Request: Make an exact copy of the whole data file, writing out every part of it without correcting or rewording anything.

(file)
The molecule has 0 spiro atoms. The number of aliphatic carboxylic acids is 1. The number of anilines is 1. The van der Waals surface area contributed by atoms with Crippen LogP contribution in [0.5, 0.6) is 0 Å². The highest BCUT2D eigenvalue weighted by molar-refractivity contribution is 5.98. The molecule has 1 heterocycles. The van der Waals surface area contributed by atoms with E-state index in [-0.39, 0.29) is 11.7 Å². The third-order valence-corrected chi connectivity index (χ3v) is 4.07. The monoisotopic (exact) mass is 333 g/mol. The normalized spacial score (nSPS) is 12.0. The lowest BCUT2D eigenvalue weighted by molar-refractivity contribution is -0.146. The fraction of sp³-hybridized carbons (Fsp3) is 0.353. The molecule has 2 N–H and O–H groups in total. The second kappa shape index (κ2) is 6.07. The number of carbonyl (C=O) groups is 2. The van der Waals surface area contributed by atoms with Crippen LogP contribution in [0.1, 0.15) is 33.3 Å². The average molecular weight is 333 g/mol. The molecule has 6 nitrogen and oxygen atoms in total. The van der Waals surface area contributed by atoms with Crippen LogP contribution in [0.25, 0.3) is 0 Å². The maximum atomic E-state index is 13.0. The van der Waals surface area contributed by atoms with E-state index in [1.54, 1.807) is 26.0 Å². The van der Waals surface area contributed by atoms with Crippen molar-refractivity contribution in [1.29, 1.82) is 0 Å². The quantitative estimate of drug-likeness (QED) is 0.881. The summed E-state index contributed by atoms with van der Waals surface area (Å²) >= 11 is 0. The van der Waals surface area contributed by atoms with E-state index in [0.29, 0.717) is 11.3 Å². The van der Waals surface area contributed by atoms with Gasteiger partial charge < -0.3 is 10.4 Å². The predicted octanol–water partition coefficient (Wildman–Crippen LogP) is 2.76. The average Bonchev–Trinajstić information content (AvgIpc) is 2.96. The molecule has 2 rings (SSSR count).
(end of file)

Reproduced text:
The molecule has 0 spiro atoms. The number of aliphatic carboxylic acids is 1. The number of anilines is 1. The van der Waals surface area contributed by atoms with Crippen LogP contribution in [0.5, 0.6) is 0 Å². The highest BCUT2D eigenvalue weighted by molar-refractivity contribution is 5.98. The molecule has 1 heterocycles. The van der Waals surface area contributed by atoms with E-state index in [-0.39, 0.29) is 11.7 Å². The third-order valence-corrected chi connectivity index (χ3v) is 4.07. The monoisotopic (exact) mass is 333 g/mol. The normalized spacial score (nSPS) is 12.0. The lowest BCUT2D eigenvalue weighted by molar-refractivity contribution is -0.146. The fraction of sp³-hybridized carbons (Fsp3) is 0.353. The molecule has 2 N–H and O–H groups in total. The second kappa shape index (κ2) is 6.07. The number of carbonyl (C=O) groups is 2. The van der Waals surface area contributed by atoms with Crippen LogP contribution in [0.1, 0.15) is 33.3 Å². The average molecular weight is 333 g/mol. The molecule has 6 nitrogen and oxygen atoms in total. The van der Waals surface area contributed by atoms with Crippen LogP contribution in [0.25, 0.3) is 0 Å². The maximum atomic E-state index is 13.0. The van der Waals surface area contributed by atoms with E-state index in [1.54, 1.807) is 26.0 Å². The van der Waals surface area contributed by atoms with Crippen molar-refractivity contribution in [1.29, 1.82) is 0 Å². The quantitative estimate of drug-likeness (QED) is 0.881. The summed E-state index contributed by atoms with van der Waals surface area (Å²) >= 11 is 0. The van der Waals surface area contributed by atoms with E-state index in [0.29, 0.717) is 11.3 Å². The van der Waals surface area contributed by atoms with Gasteiger partial charge < -0.3 is 10.4 Å². The predicted octanol–water partition coefficient (Wildman–Crippen LogP) is 2.76. The average Bonchev–Trinajstić information content (AvgIpc) is 2.96. The molecule has 2 rings (SSSR count).